Patterns and Shared Strategies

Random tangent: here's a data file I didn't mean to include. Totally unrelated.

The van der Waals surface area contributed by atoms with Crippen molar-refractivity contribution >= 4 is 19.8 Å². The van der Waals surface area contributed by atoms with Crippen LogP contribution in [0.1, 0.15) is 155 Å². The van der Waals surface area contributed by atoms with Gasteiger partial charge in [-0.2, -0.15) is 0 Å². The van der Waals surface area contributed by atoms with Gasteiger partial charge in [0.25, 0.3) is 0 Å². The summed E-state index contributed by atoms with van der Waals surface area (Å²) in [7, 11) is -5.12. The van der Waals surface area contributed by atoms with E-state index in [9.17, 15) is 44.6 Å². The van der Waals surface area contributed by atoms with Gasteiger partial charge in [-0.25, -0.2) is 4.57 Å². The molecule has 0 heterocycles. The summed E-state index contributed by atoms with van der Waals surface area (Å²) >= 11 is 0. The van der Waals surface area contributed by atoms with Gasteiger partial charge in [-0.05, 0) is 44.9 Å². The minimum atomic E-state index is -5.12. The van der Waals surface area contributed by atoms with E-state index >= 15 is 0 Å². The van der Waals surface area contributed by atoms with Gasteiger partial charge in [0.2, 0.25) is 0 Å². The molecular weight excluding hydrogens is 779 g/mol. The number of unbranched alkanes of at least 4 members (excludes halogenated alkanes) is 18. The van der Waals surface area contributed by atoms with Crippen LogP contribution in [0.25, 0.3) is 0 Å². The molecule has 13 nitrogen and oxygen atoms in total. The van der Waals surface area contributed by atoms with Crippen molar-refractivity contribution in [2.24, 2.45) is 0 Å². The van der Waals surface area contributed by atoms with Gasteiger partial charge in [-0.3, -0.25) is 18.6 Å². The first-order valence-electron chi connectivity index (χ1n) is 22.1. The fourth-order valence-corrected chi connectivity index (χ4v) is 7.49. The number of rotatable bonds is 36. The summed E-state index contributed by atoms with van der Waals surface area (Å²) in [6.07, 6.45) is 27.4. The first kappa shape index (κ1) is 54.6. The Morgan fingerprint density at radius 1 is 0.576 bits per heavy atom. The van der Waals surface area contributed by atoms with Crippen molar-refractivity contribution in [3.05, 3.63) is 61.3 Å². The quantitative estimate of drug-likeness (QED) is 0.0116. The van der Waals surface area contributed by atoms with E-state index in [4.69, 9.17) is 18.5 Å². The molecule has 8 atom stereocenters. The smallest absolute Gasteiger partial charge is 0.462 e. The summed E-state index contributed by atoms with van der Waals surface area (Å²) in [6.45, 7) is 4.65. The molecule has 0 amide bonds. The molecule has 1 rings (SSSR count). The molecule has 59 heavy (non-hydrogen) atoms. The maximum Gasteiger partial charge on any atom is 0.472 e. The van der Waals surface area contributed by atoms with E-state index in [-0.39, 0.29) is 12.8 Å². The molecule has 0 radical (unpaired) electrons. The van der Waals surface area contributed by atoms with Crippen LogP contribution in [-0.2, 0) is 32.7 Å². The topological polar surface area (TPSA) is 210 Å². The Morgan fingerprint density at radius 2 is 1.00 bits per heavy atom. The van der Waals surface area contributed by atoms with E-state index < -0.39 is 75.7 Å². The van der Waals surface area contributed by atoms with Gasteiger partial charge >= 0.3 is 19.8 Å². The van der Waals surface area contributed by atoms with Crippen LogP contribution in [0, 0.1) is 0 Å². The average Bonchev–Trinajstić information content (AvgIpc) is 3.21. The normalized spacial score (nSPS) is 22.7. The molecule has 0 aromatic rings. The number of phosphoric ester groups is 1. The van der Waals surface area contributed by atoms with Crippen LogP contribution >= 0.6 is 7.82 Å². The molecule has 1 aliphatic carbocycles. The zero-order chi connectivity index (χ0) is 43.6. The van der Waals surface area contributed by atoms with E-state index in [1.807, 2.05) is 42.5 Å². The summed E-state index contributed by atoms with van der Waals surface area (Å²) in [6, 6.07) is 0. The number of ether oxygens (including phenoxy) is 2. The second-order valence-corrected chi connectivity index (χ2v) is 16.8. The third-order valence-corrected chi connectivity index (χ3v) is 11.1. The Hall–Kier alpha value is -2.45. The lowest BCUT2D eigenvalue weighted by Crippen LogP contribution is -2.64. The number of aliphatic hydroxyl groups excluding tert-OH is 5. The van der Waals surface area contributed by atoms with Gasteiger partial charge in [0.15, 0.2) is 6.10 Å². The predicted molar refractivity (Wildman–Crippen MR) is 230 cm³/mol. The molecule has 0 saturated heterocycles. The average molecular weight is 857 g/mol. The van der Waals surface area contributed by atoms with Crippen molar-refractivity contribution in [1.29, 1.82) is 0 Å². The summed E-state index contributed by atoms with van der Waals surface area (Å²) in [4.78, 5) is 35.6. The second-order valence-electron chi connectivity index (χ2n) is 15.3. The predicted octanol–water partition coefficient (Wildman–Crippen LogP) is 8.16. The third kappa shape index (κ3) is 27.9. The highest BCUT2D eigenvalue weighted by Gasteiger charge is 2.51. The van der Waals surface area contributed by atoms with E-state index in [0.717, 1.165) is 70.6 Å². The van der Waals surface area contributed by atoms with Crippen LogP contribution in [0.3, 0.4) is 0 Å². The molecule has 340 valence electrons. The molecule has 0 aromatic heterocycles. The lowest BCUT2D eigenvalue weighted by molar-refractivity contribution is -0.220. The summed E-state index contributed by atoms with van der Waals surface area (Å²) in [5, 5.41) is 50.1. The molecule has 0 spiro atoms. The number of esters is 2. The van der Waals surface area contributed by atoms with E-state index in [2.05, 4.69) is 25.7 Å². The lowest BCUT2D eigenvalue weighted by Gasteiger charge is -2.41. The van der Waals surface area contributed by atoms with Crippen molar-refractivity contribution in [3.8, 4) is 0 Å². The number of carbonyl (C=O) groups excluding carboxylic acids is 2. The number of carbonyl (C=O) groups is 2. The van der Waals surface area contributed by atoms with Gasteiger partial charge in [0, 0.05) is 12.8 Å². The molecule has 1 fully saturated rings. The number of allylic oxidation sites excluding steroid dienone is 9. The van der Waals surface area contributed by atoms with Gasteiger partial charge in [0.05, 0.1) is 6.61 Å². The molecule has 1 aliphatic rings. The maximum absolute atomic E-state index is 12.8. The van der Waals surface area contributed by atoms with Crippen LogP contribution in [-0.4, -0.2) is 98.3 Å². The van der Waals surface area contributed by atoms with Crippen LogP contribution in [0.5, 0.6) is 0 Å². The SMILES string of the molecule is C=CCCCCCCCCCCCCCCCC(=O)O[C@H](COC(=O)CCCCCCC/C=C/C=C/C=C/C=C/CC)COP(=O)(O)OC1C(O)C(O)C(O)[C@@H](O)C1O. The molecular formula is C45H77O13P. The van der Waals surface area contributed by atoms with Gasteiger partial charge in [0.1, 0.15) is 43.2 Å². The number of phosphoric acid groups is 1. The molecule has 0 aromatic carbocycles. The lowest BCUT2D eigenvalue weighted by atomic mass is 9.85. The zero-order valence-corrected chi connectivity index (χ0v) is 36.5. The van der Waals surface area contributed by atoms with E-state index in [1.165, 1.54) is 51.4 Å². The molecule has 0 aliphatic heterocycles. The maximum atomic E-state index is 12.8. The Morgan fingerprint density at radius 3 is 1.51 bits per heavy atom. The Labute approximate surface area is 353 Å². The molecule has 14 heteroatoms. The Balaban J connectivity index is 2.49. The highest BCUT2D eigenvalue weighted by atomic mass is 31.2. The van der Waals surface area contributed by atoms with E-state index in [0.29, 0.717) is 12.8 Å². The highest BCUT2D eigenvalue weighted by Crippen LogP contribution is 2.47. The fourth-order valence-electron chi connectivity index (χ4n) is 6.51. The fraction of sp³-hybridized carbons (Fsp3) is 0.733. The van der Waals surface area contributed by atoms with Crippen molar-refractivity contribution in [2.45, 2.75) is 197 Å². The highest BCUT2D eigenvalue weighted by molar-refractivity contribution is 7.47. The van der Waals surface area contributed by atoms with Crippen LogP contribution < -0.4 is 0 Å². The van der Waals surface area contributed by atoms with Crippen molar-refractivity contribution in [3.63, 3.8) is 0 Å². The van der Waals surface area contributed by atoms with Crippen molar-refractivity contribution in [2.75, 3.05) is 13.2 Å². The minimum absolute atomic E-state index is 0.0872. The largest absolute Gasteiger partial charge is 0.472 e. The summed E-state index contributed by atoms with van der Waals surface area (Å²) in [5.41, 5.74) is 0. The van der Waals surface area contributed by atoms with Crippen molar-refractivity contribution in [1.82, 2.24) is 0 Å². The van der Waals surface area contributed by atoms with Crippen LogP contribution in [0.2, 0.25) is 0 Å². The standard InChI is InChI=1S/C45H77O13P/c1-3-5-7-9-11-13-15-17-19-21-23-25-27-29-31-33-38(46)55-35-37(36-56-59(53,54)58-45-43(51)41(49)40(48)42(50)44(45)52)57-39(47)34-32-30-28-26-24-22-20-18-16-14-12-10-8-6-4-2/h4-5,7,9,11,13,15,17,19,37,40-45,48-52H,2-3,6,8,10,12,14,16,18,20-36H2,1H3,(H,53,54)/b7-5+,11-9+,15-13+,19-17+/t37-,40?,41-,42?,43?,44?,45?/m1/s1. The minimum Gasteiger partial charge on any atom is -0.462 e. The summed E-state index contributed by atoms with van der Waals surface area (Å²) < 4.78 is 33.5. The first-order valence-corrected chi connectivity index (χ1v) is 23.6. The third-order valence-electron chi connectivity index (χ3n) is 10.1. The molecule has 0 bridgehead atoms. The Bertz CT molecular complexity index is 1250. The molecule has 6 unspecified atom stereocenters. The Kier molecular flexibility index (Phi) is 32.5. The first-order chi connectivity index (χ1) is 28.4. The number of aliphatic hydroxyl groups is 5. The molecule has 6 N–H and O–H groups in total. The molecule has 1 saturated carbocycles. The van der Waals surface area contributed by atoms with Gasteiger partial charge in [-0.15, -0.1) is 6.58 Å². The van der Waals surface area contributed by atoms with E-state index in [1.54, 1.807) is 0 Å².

Many of the earth’s creatures share strategies for survival: eyes for seeing, antenna for sensing the environment, ears for hearing predators or lovers. Another strategy is the use of patterning. Patterns can be used for enticing prey such as an orchid mimicking their male pollinator’s female. Or to repel predators such as the viceroy butterfly using color to imitate the distasteful monarch butterfly. Octopuses successfully conceal their bodies by adopting the patterns in their immediate vicinity. Other beings share structural elements, such as hexagonal and pentagonal exoskeletons to provide strength. The stripes of zebras repel biting insects and confuse lions who are unable to distinguish individuals in a moving herd. From the time we are born, our minds learn to use patterns to quickly recognize objects allowing us to move through space efficiently while the patterning of our bodies attracts mates, repel enemies and hide us from danger.